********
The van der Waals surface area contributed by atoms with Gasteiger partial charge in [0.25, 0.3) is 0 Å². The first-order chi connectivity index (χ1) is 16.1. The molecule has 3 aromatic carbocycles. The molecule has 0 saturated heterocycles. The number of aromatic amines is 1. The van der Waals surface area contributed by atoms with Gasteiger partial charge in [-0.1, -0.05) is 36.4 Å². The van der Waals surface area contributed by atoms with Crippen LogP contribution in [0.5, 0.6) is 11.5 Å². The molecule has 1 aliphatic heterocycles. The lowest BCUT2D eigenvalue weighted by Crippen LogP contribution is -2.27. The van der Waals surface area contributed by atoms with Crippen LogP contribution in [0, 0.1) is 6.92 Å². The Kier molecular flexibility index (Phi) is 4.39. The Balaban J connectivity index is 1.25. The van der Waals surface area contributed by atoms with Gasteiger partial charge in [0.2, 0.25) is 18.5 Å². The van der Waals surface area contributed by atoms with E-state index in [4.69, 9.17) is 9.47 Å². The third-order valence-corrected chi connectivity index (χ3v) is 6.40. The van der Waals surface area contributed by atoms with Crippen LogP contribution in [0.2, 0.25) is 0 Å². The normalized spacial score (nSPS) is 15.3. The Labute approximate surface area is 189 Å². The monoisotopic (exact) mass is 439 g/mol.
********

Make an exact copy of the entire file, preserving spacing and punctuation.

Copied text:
The van der Waals surface area contributed by atoms with Gasteiger partial charge in [0.25, 0.3) is 0 Å². The first-order chi connectivity index (χ1) is 16.1. The molecule has 3 aromatic carbocycles. The molecule has 0 saturated heterocycles. The number of aromatic amines is 1. The van der Waals surface area contributed by atoms with Gasteiger partial charge in [-0.1, -0.05) is 36.4 Å². The van der Waals surface area contributed by atoms with Crippen LogP contribution in [0.5, 0.6) is 11.5 Å². The molecule has 1 aliphatic heterocycles. The lowest BCUT2D eigenvalue weighted by Crippen LogP contribution is -2.27. The van der Waals surface area contributed by atoms with Crippen LogP contribution in [0, 0.1) is 6.92 Å². The Kier molecular flexibility index (Phi) is 4.39. The Balaban J connectivity index is 1.25. The van der Waals surface area contributed by atoms with Gasteiger partial charge in [0.2, 0.25) is 18.5 Å². The van der Waals surface area contributed by atoms with E-state index in [4.69, 9.17) is 9.47 Å². The third-order valence-corrected chi connectivity index (χ3v) is 6.40. The van der Waals surface area contributed by atoms with Crippen LogP contribution in [0.2, 0.25) is 0 Å². The normalized spacial score (nSPS) is 15.3. The Labute approximate surface area is 189 Å². The monoisotopic (exact) mass is 439 g/mol.